Russel, WA is the only part of the country I’ve never visited, but it sounds a little like the way Queensland was when I was just knee-high, in the way that Queenslanders felt isolated from and mocked by the rest of the country (we were referred to as “the deep north”, an allusion to a far-flung province populated by hillbillies and rednecks). Joe Bjelke-Petersen exploited this situation masterfully, keeping the premiers chair for 20 years through the power of polarization.

      It sounds like sandgropers think a similar way to how people here did years ago (before large numbers of retirees from the southern states decided that Queensland was a great place to settle down and enjoy their twilight years) – an “us and them” outlook.

      Secession isn’t going to happen – but politicians waxing lyrical about it sounds like a political winner.

      • dumb_non_economist

        Lef-tee, we have never really been able to shake that attitude to the east even with the amount of interstate migration that has taken place over the last 30+ yrs. Should be mandatory to leave here when you turn, say, 20 and have to stay away at least 5 yrs!

        It’s this attitude why I hate the wc eagles and the sports media over here in general.

      • DrBob127MEMBER

        And that is largely why after travelling around Europe for ~5 years, I felt that it was too difficult to resettle in Perth and opted for Melbourne.

        • I returned here after 26 years absence…not much has really changed in that time. Family brought me back and now keeps me here.

  3. reusachtigeMEMBER

    What irks me is that WA has been subsidised for most of their existance and now that they’ve got $ signs in their eyes they want to run off with all the loot. Not without a devastating war to prove their worth I say! Seriously – they want out, fight for it!

    • SweeperMEMBER

      That annoys me aswell. On balance WA has been a clear winner from Federation. They should be grateful.

    • Relevant StakeholderMEMBER

      Is this actually correct? I would have thought that WA would of been a massive net exporter for most of its existence? Whether it would be wool, wheat or iron ore, gold etc.

      • SweeperMEMBER

        WA has been a drain on the Commonwealth for most of its existence.

        If they want to secede, it’s only fair that they first repay the Commonwealth the financial aid received over 60/70 years which ensured that WA education, health, infrastructure etc. was on par with the other states.

      • The first ever idustry in WA was exporting jarah. When I was in California in 2000, they were in the process of digging up the old wooden railway line sleepers and replacing them with concrete.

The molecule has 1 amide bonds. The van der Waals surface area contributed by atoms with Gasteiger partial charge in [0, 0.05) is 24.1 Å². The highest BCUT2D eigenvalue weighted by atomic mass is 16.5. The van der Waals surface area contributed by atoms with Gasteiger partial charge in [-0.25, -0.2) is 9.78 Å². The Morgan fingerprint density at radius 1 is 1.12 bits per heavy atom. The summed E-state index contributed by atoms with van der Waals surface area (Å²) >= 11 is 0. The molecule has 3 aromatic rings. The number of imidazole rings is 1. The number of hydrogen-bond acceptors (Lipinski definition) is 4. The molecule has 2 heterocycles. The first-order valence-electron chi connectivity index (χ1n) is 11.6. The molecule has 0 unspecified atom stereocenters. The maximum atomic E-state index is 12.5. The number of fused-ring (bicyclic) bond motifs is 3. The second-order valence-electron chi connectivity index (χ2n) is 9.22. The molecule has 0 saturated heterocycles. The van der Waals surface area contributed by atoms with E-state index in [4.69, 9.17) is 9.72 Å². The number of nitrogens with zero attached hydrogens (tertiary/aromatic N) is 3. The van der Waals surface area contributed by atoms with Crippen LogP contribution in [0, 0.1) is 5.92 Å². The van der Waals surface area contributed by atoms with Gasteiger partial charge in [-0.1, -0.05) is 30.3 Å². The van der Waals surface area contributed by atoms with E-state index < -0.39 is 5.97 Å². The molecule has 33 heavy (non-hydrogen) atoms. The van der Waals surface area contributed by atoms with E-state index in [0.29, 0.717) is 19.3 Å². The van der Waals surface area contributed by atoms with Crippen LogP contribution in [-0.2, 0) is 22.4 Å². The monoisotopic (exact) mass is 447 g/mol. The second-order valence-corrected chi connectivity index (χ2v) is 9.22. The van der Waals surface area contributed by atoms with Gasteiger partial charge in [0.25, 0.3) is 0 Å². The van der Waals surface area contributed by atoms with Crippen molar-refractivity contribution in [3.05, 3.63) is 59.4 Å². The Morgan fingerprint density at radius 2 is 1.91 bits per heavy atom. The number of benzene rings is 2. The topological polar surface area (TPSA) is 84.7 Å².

These sleepers were WA jarah.

        Then they got gold.

        Then they did put some agriculture on pretty much the worst soil on the planet.

        Hmm, marginal agriculture doesn’t pull the weight that the industrialised east did.

        To answer your question, whilst exporting a lot, WA has tended to import a lot as well.

        Saw a repeat of Jack Brabham on Australian sotry on the weekend.

        The engine that won his F1 championship of 1966, was built by Repco in Melbourne. So the machinery behind the fastest car in the world was Aussie built.

        We used to be good… in the eastern states anyway. WA still had sheep and wheat.

        Make no mistake, WA consensus is Perth, or namely the Swan River settlement.

        The Swan River settlement has always been parasitic to some other entity hundreds, if not thousands of km’s away.

        First the Kalgoorlie gold rush.

        Then the eastern states until the 1960’s

        Then when Lang Hancock put iron ore into the ground via telekinesis, the Swan River settlement leeched off the Pilbara.

        They are juveniles here in Perth… utterly.

        • Relevant StakeholderMEMBER

          I always thought that yeah the state govt could be seen as parasitic on the fed govt but the costs would of been more than made up for by fed taxes on exports? It’s not like WA had a huge population to look after.

          Anyway I couldn’t think of anything worse than the Colin, Gina and Twiggy show having greater power than what they already do…

          • “Anyway I couldn’t think of anything worse than the Colin, Gina and Twiggy show having greater power than what they already do…”

            Wow. Stunted imagination.

        • “They are juveniles here in Perth… utterly.”